269 Mr R. G. Menzies, Prime Minister, to Mr A. W. Fadden, Acting Prime Minister

Cablegram BA52 GAZA, 4 February 1941, 12.10 p.m.

IMMEDIATE MOST SECRET

Reference Latham's suggestion relative to Thailand [1], it will be recalled from the British Minister's observations before my recent visit that the Thais did not desire it to be of official nature at the present time, for reasons stated. [2] While in Bangkok, I spoke to Crosby, re returning the visit of the Mission and he was of opinion that while it might be fulfilled at a not too distant date, the immediate present was not an appropriate time.

While international courtesy requires that the visit of the Thai Mission to Australia should ultimately be returned, my call on the Prime Minister [3] when at Bangkok will cover this aspect until Thailand is ready to receive a Mission and we can arrange for appropriate personnel.

The dilemma in which the Thais find themselves has arisen from circumstances beyond our own control. France's obduracy to territorial adjustments and the U.S.A.'s stoppage of supply of arms have combined to leave Thailand with a feeling that she is at the mercy of Japan and is powerless to offer much opposition.

You will recall from staff conversations between the United Kingdom and Netherlands East Indies representatives that it was proposed that the crossing of latitude 6 degrees north by the Japanese forces should be regarded as a hostile act, but the United Kingdom Government intimated that a decision as to an act of war would have to be taken in the light of circumstances at the time, though planning should proceed on the assumption that war might break out. [4]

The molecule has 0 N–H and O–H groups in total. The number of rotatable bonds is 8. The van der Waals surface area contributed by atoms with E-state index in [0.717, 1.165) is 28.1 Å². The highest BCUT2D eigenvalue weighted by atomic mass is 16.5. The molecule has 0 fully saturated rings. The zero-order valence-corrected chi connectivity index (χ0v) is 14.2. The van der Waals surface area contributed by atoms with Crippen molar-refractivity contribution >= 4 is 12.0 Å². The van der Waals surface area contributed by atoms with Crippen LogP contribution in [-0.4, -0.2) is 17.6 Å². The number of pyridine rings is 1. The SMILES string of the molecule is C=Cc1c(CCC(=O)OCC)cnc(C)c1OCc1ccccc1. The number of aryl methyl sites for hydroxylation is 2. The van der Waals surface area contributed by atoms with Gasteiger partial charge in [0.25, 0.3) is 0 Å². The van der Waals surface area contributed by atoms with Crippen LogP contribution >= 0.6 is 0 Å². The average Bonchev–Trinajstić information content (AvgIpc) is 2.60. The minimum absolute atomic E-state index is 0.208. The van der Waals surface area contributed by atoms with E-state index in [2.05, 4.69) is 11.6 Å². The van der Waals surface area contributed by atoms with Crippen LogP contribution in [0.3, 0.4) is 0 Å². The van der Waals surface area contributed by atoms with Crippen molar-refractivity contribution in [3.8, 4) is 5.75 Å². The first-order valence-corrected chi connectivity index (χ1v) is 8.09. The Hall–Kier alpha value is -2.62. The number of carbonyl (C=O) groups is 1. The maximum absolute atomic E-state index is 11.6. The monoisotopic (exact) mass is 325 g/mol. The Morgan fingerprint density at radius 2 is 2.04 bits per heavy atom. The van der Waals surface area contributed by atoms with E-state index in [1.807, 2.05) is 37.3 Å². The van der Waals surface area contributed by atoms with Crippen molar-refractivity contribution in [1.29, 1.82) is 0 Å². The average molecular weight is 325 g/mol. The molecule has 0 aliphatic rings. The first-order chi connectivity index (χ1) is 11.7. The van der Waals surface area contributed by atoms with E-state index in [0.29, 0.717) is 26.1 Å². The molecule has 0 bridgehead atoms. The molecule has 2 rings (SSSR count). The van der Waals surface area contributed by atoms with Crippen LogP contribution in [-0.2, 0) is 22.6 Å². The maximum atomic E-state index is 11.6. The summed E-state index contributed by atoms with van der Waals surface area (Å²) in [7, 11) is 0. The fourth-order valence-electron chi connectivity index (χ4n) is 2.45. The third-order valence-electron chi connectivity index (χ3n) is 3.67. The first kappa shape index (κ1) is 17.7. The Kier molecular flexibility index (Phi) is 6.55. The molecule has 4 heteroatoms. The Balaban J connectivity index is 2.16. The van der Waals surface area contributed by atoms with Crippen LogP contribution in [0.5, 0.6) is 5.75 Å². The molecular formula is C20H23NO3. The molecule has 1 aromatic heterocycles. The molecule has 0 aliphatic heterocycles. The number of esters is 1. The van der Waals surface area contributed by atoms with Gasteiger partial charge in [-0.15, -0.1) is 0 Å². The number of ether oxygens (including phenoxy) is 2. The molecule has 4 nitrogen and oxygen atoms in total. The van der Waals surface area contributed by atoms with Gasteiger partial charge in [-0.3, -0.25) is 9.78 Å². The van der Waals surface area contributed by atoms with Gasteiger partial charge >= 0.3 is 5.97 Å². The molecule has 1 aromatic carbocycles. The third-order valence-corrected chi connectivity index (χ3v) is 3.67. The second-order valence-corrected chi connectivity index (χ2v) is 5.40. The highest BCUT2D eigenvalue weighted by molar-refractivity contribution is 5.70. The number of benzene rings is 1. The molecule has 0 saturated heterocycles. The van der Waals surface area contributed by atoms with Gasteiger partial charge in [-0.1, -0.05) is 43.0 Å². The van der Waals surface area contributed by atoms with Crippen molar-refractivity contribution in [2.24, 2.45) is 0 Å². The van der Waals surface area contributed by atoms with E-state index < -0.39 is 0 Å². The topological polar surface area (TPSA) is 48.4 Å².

While not expressing any definite conclusions at this stage as to what action would constitute an act of war, I would point out that staff conversations contemplated in my cablegram from Singapore [5] will afford an opportunity for the fullest review of questions of this nature.

If the Thais are to be urged to oppose Japan they will want to know in the last resort what military and/or material assistance they can expect.

A visit by an Australian Mission would no doubt make a contribution to better relations but as the decisive considerations are military I think that the immediate course is to press on with staff talks at Singapore to which I attach the greatest importance and at which, as advised separately [6], we should be represented by senior officers.

MENZIES

1 On 28 January Sir John Latham, Minister to Japan, suggested that the visit of the Thai Goodwill Mission should be returned by a mission from Australia led by a 'person of culture and distinction'. See cablegram 57 on file AA:A981, Japan 174, ii.

2 Opposition to an official visit in fact came from the U.K.

Foreign Office. See Document 253.

3 Menzies met Maj Gen Luang P. Pibulsonggram in Bangkok on 29 January. See copy of Crosby's letter 34 to Anthony Eden, U.K.

Foreign Secretary, of 30 January on file AA:A981, Thailand 24.

4 For a general report of the substance of the U.K.-N.E.I.

conversations see Document 245.

5 Document 261.

6 Document 268.

[AA:A981, JAPAN 185B, i]